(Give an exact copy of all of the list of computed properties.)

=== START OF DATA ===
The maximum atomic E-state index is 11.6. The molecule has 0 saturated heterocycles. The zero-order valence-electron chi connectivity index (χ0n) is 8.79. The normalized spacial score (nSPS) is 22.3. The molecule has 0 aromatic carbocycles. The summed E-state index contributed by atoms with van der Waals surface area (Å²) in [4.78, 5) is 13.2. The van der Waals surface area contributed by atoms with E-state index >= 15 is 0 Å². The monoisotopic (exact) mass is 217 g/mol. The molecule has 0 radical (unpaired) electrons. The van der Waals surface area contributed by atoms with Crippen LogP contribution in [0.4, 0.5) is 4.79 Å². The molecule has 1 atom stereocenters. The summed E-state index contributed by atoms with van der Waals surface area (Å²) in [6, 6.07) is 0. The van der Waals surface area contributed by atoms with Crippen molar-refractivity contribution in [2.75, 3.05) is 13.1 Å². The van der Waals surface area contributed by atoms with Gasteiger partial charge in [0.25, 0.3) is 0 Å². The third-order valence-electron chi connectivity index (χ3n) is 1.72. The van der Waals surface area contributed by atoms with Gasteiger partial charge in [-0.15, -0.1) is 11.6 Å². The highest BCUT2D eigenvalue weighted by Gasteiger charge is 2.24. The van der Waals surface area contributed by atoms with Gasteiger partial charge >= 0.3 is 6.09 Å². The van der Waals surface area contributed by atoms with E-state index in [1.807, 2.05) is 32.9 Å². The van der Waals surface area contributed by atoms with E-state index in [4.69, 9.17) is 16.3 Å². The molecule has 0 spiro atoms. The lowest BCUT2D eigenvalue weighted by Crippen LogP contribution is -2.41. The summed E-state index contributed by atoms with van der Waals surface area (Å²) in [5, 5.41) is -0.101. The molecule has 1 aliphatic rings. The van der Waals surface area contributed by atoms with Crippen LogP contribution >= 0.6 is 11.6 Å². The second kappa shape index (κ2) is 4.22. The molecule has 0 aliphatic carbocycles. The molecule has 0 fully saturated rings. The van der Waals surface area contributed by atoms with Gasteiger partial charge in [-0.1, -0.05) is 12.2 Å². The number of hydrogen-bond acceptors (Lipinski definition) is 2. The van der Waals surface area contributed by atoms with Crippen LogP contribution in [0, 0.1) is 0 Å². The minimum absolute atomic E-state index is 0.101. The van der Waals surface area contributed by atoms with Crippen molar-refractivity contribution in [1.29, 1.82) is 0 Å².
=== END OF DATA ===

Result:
The maximum atomic E-state index is 11.6. The molecule has 0 saturated heterocycles. The zero-order valence-electron chi connectivity index (χ0n) is 8.79. The normalized spacial score (nSPS) is 22.3. The molecule has 0 aromatic carbocycles. The summed E-state index contributed by atoms with van der Waals surface area (Å²) in [4.78, 5) is 13.2. The van der Waals surface area contributed by atoms with E-state index >= 15 is 0 Å². The monoisotopic (exact) mass is 217 g/mol. The molecule has 0 radical (unpaired) electrons. The van der Waals surface area contributed by atoms with Crippen LogP contribution in [0.4, 0.5) is 4.79 Å². The molecule has 1 atom stereocenters. The summed E-state index contributed by atoms with van der Waals surface area (Å²) in [6, 6.07) is 0. The van der Waals surface area contributed by atoms with Crippen molar-refractivity contribution in [2.75, 3.05) is 13.1 Å². The van der Waals surface area contributed by atoms with Gasteiger partial charge in [0.25, 0.3) is 0 Å². The third-order valence-electron chi connectivity index (χ3n) is 1.72. The van der Waals surface area contributed by atoms with Gasteiger partial charge in [-0.15, -0.1) is 11.6 Å². The highest BCUT2D eigenvalue weighted by Gasteiger charge is 2.24. The van der Waals surface area contributed by atoms with Gasteiger partial charge >= 0.3 is 6.09 Å². The van der Waals surface area contributed by atoms with E-state index in [1.807, 2.05) is 32.9 Å². The van der Waals surface area contributed by atoms with E-state index in [4.69, 9.17) is 16.3 Å². The molecule has 0 spiro atoms. The lowest BCUT2D eigenvalue weighted by Crippen LogP contribution is -2.41. The summed E-state index contributed by atoms with van der Waals surface area (Å²) in [5, 5.41) is -0.101. The molecule has 1 aliphatic rings. The van der Waals surface area contributed by atoms with Crippen LogP contribution >= 0.6 is 11.6 Å². The second kappa shape index (κ2) is 4.22. The molecule has 0 aliphatic carbocycles. The molecule has 0 fully saturated rings. The van der Waals surface area contributed by atoms with Gasteiger partial charge in [-0.1, -0.05) is 12.2 Å². The number of hydrogen-bond acceptors (Lipinski definition) is 2. The van der Waals surface area contributed by atoms with Crippen LogP contribution in [0, 0.1) is 0 Å². The minimum absolute atomic E-state index is 0.101. The van der Waals surface area contributed by atoms with Crippen molar-refractivity contribution in [1.29, 1.82) is 0 Å².